On April 19th 2011 the Prince William Board of County Supervisors, voted to approve the latest staff proposal for a zoning change to allow backyard chickens in Prince William County. The approved amendment incorporated some of the less stringent requirements of the Planning Commission recommendations with the earlier staff recommendations. The amendment changes the zoning and land use regulations within the county. The full text, comments and history of the amendment can be read at this link.
The new zoning regulations allow the keeping of chickens, pigeons, doves and other domestic fowl on any A-1 (agricultural) zoned property of at least one acre located within a Domestic Fowl Overlay District to be created by the Board of Supervisors. In addition, on properties zoned SR-1, SR-3 and SR-5 (semirural) with a minimum of one acre by Special Use Permit within the Domestic Fowl Overlay District. The keeping of domestic fowl is not permitted outside of the Domestic Fowl Overlay District, except on A-1 zoned lots of ten acres or larger. A Domestic Fowl Overlay District was created by ordinance upon resolution of the Board of County Supervisors and aligns roughly with the Rural Crescent.
The maximum number of fowl allowed is proportional to the lot size. One bird unit per acre is allowed for properties of 1 to less than 5 acres, three bird units per acre for properties of 5 to less than 10 acres. There is no limit on the number of bird units allowed on properties greater than 10 acres. A bird unit is:
10 chickens (though only one rooster per acre) or
6 ducks or
4 turkeys, geese or pea fowl or
1 ostrich or emu
20 pigeons, doves, or quail
The new fowl regulations require coops or cages and runs on any lot with less than five acres and specifies construction standards and humane areas for each bird, distance from Resource Protected Areas (RPA) under the Chesapeake Bay Act, distance from well heads. In addition, waste management for surface and groundwater protection must be established using the new Prince William Soil and Water Conservation District guidelines. These guidelines should prevent (or at least significantly reduce) contamination of the groundwater, a major drinking water supply for the area, and prevent the backyard chickens from adding contaminated runoff to the Chesapeake Bay.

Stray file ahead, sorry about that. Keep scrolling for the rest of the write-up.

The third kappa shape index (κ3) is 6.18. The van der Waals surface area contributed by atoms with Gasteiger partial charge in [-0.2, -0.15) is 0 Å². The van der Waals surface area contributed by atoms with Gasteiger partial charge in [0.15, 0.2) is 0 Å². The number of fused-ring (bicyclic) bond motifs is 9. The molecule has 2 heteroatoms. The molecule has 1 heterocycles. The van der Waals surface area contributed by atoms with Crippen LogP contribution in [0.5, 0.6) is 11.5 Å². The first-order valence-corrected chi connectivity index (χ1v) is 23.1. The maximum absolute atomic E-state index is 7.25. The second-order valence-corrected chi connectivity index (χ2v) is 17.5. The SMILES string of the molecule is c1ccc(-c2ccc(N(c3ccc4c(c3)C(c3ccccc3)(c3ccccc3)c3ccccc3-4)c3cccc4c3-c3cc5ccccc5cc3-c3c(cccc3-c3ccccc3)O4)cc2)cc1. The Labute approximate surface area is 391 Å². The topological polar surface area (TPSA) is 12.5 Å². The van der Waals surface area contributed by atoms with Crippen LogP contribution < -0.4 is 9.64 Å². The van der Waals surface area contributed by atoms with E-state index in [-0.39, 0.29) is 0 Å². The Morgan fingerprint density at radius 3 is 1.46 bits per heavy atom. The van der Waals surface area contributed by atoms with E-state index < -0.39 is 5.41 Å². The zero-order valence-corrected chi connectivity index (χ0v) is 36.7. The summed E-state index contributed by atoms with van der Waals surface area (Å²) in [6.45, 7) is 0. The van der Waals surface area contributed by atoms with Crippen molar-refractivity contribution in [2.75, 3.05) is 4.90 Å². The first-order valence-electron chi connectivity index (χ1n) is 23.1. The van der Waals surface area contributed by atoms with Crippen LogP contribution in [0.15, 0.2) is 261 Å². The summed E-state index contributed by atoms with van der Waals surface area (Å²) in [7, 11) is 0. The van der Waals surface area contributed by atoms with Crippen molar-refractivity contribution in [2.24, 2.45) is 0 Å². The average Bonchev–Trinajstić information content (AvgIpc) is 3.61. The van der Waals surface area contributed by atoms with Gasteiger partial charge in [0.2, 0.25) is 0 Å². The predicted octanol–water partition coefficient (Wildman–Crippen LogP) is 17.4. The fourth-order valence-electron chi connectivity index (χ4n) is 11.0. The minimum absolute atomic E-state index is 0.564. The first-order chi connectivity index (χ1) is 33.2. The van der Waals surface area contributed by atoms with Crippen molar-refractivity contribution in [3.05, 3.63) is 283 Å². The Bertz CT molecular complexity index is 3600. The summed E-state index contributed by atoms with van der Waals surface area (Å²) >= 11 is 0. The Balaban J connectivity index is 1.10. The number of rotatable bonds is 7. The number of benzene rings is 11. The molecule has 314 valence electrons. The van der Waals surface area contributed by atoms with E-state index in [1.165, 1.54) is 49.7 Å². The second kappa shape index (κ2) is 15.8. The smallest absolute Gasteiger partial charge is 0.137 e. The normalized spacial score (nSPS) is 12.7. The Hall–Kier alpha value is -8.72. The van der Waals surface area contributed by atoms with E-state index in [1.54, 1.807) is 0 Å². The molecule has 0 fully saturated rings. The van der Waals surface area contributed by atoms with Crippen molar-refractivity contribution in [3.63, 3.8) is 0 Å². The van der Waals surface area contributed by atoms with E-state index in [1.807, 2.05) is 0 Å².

As our area has become more suburban, density has increased, along with the utilization of groundwater for domestic purposes and the density of septic systems. This suburban development has increased the suburban runoff and nutrient contamination to our groundwater and the Chesapeake Bay watershed. Virginia is under a federal mandate to reduce nitrogen, phosphorus and sediment contamination to the Chesapeake Bay. The federal pollution diet requires that Virginia reduce our non-point source pollution of nitrogen, phosphorus and sediment. The only responsible way the County Supervisors could allow property owners the right to have backyard chickens was to control the waste in a way that would not add to the nitrogen, phosphorus and sediment pollution. It was appropriate and necessary for them to leverage the resource of the Prince William Soil and Water Conservation District to develop guidelines for low impact backyard chickens.
The proposed zoning change to allow backyard chickens contain limited regulations of the micro poultry “farms” to manage the waste and location of coops according to the protective separation requirements of the septic regulations. This hopefully will ensure that best management practices will be adopted by the backyard micro farmers without being unduly burdensom